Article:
The technology

MMprofiler (Everything Genetic Ltd) is a prognostic test that uses a sample of a person's bone marrow to determine the risk of disease progression for people with multiple myeloma (newly diagnosed, relapsed or refractory). It uses the bone marrow sample for gene expression profiling of 92 genes.

Bone marrow aspiration is usually done for suspected multiple myeloma. If confirmed, MMprofiler can be used to calculate the person's SKY92 risk score, which is presented as a binary read-out (SKY92 high-risk present or absent). These results should be reviewed with standard care markers to inform healthcare professionals and people with multiple myeloma about the aggressiveness of the disease. The company claims MMprofiler will help healthcare professionals and people with multiple myeloma to choose the optimum combination of treatments.


MMprofiler is reportedly one of the only gene expression profile tests to be developed into a validated clinical test (Shah et al. 2020). The company claims that MMprofiler is the only available technology with a CE-IVD approval for which a significant improvement in risk prediction has been shown compared with standard risk prediction in multiple myeloma.

Current care pathway

Diagnostic testing for multiple myeloma includes a bone marrow aspirate and trephine biopsy with plasma cell phenotyping, and serum protein electrophoresis and serum-free light chain assay. If serum protein electrophoresis is abnormal, serum immunofixation may be used.

Prognostic tests use the same sample provided for diagnostic testing so people only need to have 1 bone marrow aspirate and trephine biopsy. Current prognostic testing for multiple myeloma includes the International Staging System (ISS), a 3‑stage risk classification determined by the serum concentration of beta‑2 microglobulin and albumin. Additionally, fluorescence in-situ hybridisation (FISH) on CD138‑selected bone marrow plasma cells may be done to identify the adverse risk abnormalities t(4;14), t(14;16), 1q gain, del(1p) and del(17p)(TP53 deletion). These abnormalities, together with ISS scores, can be used to identify people with high-risk multiple myeloma.

The following publications have been identified as relevant to this care pathway:

Population, setting and intended user

People with suspected multiple myeloma are referred to secondary care to see a haematologist for further tests. In England, genomic testing is commissioned through the NHS Genomic Medicine Service. The company has applied for MMprofiler to be added to the National Genomic Test Directory. The company states that the clinical implication for treatment based on the SKY92 result is at the discretion of the healthcare professional and person with multiple myeloma.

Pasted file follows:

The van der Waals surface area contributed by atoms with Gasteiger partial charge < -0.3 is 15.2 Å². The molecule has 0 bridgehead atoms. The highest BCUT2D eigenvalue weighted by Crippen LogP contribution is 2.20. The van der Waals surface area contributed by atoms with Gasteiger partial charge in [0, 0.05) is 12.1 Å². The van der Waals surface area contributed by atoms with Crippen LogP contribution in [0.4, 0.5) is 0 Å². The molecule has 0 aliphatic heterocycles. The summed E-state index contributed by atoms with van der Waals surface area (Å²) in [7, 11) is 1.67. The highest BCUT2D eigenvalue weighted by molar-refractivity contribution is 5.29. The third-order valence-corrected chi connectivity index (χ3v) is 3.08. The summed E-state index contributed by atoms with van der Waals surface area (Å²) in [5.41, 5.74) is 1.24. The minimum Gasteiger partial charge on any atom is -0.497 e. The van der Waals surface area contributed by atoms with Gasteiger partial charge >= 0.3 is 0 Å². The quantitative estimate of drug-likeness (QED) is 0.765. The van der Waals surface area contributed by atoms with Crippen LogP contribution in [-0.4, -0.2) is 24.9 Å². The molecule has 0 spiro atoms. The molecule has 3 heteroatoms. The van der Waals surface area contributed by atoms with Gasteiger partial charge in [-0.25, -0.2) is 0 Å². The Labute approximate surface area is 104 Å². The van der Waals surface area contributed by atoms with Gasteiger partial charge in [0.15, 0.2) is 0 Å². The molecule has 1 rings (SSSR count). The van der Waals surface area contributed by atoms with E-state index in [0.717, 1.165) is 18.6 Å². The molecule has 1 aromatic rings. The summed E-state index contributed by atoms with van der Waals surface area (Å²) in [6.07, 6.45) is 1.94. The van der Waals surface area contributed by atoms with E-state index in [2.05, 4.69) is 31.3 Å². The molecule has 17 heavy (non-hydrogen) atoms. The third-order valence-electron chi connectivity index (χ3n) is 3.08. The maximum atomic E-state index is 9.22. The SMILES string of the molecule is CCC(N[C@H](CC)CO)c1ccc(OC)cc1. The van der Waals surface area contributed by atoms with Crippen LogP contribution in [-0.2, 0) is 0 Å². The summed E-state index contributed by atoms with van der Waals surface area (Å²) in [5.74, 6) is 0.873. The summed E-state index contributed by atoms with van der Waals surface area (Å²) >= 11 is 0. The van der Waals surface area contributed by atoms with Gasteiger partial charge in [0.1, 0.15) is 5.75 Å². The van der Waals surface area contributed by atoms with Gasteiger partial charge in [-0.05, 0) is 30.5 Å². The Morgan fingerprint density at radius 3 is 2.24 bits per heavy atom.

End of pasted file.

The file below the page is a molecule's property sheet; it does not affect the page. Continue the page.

Technology costs

MMprofiler costs £2,800 per person (excluding VAT). Costs include logistical courier costs to the lab, analysis, and reporting. The company claims it will offer ongoing technical and clinical training as well as customer service support at no additional cost. Costs do not include bone marrow aspirate sampling which is to be done by the healthcare professional.

Costs of standard care

MMprofiler should be used with standard care markers. Costs of diagnostic bone marrow extraction average £564 per unit and range from £249 to £9,666 per unit based on 2020/21 hospital resource group (HRG) tariffs and 2019/20 national schedule of reference costs. The company states the FISH/RISS multiple myeloma panel costs about £550 per test based on information from NHS lab partners.

Resource consequences

MMprofiler has been launched in the UK. It is currently used in the private healthcare sector and in research trials within the NHS.

The company claims that using standardised and reliable prognostic risk markers like MMprofiler can play a role in ensuring the efficient use of healthcare resources. Treatment for multiple myeloma can be complex. There are several drug treatment combinations available with varied treatment intensities and related toxicities. Knowledge of a person's risk of disease progression may therefore help healthcare professionals and people with multiple myeloma in making more informed treatment decisions.

Risk-stratified treatment aims to offer people the appropriate level and combination of treatments to meet their clinical needs. The company suggests this will have several benefits. People with high-risk multiple myeloma may be spared potentially toxic treatment for which the risks outweigh the benefits. There may also be cost savings as people with standard-risk multiple myeloma could have less costly drug treatment regimens than people with high-risk multiple myeloma (Gaultney et al. 2018). Lower toxicities associated with drug treatment combinations for standard-risk multiple myeloma could also result in cost savings because of the lower incidence and treatment of peripheral neuropathy. For people who choose to have treatment, a more aggressive treatment combination can be offered, with higher level of surveillance to improve outcomes. Healthcare teams could allocate resources to people with the highest clinical need, while providing individualised care and support to all.

The company did not foresee any practical challenges associated with adopting MMprofiler. Bone marrow aspirate samples are currently sent by a next day medical express service to a lab in the Netherlands for analysis. The company states there are plans to set up a UK-based end-to-end service with United Kingdom Accreditation Service (UKAS)-accredited labs in the next 6 months. A company-led taskforce with experts in the UK has been established to identify challenges and gaps in realising a patient-centred MMprofiler service.